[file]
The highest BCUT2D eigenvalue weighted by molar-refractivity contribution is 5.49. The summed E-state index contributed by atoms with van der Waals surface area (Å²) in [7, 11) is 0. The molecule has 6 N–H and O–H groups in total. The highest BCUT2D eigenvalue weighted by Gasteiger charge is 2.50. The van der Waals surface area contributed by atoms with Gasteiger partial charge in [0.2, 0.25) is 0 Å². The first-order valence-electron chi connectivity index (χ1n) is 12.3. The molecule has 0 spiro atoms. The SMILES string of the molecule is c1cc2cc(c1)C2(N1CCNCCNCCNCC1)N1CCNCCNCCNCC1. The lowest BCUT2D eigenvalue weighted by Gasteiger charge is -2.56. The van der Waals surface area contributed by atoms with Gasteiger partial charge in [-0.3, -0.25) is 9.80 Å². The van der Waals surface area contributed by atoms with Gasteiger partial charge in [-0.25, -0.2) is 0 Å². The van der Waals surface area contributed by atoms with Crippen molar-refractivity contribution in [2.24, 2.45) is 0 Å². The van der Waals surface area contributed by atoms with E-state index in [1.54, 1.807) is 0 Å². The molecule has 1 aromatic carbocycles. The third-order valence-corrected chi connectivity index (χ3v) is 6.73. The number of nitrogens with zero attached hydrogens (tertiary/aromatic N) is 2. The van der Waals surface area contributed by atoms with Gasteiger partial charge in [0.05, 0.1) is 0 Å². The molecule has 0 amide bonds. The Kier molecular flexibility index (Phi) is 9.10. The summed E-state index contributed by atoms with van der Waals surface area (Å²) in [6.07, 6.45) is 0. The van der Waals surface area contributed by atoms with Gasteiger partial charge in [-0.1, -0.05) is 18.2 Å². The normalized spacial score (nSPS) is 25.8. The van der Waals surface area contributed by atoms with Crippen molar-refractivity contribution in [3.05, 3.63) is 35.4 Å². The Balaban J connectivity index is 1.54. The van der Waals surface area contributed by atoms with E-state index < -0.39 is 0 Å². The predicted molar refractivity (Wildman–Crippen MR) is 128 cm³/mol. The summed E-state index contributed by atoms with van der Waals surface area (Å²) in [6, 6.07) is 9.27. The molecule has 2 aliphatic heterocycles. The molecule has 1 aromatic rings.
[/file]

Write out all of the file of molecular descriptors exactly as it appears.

The highest BCUT2D eigenvalue weighted by molar-refractivity contribution is 5.49. The summed E-state index contributed by atoms with van der Waals surface area (Å²) in [7, 11) is 0. The molecule has 6 N–H and O–H groups in total. The highest BCUT2D eigenvalue weighted by Gasteiger charge is 2.50. The van der Waals surface area contributed by atoms with Gasteiger partial charge in [0.2, 0.25) is 0 Å². The first-order valence-electron chi connectivity index (χ1n) is 12.3. The molecule has 0 spiro atoms. The SMILES string of the molecule is c1cc2cc(c1)C2(N1CCNCCNCCNCC1)N1CCNCCNCCNCC1. The lowest BCUT2D eigenvalue weighted by Gasteiger charge is -2.56. The van der Waals surface area contributed by atoms with Gasteiger partial charge in [-0.3, -0.25) is 9.80 Å². The van der Waals surface area contributed by atoms with Gasteiger partial charge in [-0.25, -0.2) is 0 Å². The van der Waals surface area contributed by atoms with Crippen molar-refractivity contribution in [2.24, 2.45) is 0 Å². The van der Waals surface area contributed by atoms with E-state index in [1.54, 1.807) is 0 Å². The molecule has 1 aromatic carbocycles. The third-order valence-corrected chi connectivity index (χ3v) is 6.73. The number of nitrogens with zero attached hydrogens (tertiary/aromatic N) is 2. The van der Waals surface area contributed by atoms with Gasteiger partial charge in [0.05, 0.1) is 0 Å². The molecule has 0 amide bonds. The Kier molecular flexibility index (Phi) is 9.10. The summed E-state index contributed by atoms with van der Waals surface area (Å²) in [6.07, 6.45) is 0. The van der Waals surface area contributed by atoms with Gasteiger partial charge in [-0.1, -0.05) is 18.2 Å². The normalized spacial score (nSPS) is 25.8. The van der Waals surface area contributed by atoms with Crippen molar-refractivity contribution in [3.05, 3.63) is 35.4 Å². The Balaban J connectivity index is 1.54. The van der Waals surface area contributed by atoms with E-state index < -0.39 is 0 Å². The predicted molar refractivity (Wildman–Crippen MR) is 128 cm³/mol. The summed E-state index contributed by atoms with van der Waals surface area (Å²) in [6, 6.07) is 9.27. The molecule has 2 aliphatic heterocycles. The molecule has 1 aromatic rings.